Clinical reviews in allergy & immunology 2017 07 07() doi 10.1007/s12016-017-8621-8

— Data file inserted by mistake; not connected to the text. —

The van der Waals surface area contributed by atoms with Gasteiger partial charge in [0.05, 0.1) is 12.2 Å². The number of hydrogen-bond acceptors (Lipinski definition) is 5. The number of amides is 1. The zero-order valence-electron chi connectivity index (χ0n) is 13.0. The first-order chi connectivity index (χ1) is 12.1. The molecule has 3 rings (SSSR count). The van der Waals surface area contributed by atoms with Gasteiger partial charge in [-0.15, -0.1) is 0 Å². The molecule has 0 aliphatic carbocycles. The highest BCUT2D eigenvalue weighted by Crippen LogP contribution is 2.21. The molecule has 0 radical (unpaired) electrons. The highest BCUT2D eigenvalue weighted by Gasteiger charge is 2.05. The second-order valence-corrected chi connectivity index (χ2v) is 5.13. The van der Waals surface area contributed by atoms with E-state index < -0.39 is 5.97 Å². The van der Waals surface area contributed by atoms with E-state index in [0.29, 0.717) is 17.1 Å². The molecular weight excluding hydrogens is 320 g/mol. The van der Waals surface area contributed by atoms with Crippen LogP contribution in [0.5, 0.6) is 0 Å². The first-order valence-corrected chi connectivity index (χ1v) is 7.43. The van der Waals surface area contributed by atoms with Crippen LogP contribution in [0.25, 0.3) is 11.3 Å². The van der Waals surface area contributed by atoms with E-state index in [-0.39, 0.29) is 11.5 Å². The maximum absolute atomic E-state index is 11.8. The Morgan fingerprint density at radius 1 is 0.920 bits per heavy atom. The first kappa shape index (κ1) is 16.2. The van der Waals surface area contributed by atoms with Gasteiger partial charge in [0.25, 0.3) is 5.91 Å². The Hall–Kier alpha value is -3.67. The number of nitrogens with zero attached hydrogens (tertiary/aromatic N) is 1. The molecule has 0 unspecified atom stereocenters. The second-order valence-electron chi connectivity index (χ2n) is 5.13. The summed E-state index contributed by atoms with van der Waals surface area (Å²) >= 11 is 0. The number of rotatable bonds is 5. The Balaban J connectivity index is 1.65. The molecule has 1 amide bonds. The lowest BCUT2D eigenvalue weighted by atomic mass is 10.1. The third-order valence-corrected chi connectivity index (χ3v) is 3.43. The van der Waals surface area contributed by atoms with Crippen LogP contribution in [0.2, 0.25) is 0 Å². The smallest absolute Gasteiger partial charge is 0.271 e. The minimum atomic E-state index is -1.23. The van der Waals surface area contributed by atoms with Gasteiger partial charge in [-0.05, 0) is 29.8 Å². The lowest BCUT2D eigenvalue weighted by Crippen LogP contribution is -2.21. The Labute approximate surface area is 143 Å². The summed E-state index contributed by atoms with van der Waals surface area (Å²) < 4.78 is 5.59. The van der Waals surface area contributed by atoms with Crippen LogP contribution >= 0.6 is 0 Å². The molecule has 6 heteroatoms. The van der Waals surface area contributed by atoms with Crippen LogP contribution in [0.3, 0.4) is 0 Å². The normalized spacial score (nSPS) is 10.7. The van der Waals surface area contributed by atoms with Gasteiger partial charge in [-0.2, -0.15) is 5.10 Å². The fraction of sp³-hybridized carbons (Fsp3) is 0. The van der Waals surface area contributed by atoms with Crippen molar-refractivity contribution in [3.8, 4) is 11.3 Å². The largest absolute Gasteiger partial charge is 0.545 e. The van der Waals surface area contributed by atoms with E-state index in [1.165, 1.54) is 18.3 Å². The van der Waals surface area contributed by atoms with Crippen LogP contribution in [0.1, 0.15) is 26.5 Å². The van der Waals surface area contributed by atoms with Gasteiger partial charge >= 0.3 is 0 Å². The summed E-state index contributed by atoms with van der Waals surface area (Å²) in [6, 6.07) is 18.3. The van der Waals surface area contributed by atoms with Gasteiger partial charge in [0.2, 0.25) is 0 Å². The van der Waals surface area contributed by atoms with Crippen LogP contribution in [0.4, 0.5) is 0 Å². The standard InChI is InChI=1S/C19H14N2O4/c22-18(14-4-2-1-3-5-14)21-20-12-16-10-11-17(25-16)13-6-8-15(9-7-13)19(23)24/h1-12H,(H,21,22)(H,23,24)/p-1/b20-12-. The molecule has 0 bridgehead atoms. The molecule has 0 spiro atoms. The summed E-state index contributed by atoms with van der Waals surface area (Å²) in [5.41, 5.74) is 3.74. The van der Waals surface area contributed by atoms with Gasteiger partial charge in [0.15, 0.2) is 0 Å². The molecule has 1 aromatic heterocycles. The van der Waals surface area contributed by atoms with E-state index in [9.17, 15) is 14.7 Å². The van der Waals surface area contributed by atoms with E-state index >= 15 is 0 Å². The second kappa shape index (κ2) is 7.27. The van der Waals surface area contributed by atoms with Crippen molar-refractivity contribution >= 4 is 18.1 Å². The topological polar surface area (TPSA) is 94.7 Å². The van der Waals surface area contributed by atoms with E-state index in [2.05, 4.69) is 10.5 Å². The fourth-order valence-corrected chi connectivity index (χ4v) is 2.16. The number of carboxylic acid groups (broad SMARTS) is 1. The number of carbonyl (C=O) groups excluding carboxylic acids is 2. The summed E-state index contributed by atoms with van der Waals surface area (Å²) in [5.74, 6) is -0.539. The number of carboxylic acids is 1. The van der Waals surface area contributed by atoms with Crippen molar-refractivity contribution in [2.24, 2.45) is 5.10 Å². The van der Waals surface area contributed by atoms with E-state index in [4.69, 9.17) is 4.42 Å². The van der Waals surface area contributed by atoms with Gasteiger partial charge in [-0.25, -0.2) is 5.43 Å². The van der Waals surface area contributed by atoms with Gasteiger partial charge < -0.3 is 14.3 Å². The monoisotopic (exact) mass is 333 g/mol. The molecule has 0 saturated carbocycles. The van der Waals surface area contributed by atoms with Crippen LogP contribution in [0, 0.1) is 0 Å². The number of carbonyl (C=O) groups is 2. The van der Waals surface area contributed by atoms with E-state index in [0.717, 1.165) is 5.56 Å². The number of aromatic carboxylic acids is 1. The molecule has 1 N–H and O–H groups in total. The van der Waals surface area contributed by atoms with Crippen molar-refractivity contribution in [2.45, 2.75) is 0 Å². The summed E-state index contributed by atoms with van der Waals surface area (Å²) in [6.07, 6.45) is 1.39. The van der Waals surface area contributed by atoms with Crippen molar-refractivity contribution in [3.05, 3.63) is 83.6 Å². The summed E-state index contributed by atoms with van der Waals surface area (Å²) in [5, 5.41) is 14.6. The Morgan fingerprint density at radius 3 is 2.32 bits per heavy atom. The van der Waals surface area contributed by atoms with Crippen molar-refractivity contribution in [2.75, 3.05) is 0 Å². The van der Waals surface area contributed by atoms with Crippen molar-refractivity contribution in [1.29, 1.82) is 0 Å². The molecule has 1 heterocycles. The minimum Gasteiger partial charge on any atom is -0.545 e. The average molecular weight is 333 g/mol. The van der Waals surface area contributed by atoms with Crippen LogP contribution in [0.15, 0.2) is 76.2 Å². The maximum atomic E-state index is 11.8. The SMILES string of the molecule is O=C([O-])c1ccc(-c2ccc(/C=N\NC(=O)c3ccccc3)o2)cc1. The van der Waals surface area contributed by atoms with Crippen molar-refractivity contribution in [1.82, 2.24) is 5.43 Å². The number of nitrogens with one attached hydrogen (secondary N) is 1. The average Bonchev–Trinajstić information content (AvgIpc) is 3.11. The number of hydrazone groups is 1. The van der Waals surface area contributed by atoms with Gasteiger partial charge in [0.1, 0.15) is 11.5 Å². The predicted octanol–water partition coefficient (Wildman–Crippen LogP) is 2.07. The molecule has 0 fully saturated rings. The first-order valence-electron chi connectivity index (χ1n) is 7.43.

Neutrophilic dermatoses are a group of conditions characterized by the accumulation of neutrophils in the skin and clinically presenting with polymorphic cutaneous lesions, including pustules, bullae, abscesses, papules, nodules, plaques and ulcers. In these disorders, the possible involvement of almost any organ system has lead to coin the term ‘neutrophilic diseases’. Neutrophilic diseases have close clinicopathological similarities with the autoinflammatory diseases, which present with recurrent episodes of inflammation in the affected organs in the absence of infection, allergy and frank autoimmunity. Neutrophilic diseases may be subdivided into three main groups: (1) deep or hypodermal forms whose paradigm is pyoderma gangrenosum, (2) plaque-type or dermal forms whose prototype is Sweet’s syndrome and (3) superficial or epidermal forms among which amicrobial pustulosis of the folds may be considered the model. A forth subset of epidermal/dermal/hypodermal forms has been recently added to the classification of neutrophilic diseases due to the emerging role of the syndromic pyoderma gangrenosum variants, whose pathogenesis has shown a relevant autoinflammatory component. An increasing body of evidence supports the role of pro-inflammatory cytokines like interleukin (IL)-1-beta, IL-17 and tumour necrosis factor (TNF)-alpha in the pathophysiology of neutrophilic diseases similarly to classic monogenic autoinflammatory diseases, suggesting common physiopathological mechanisms. Moreover, mutations of several genes involved in autoinflammatory diseases are likely to play a role in the pathogenesis of neutrophilic diseases, giving rise to regarding them as a spectrum of polygenic autoinflammatory conditions. In this review, we focus on clinical aspects, histopathological features and pathophysiological mechanisms of the paradigmatic forms of neutrophilic diseases, including pyoderma gangrenosum, Sweet’s syndrome, amicrobial pustulosis of the folds and the main syndromic presentations of pyoderma gangrenosum. A simple approach for diagnosis and management of these disorders has also been provided.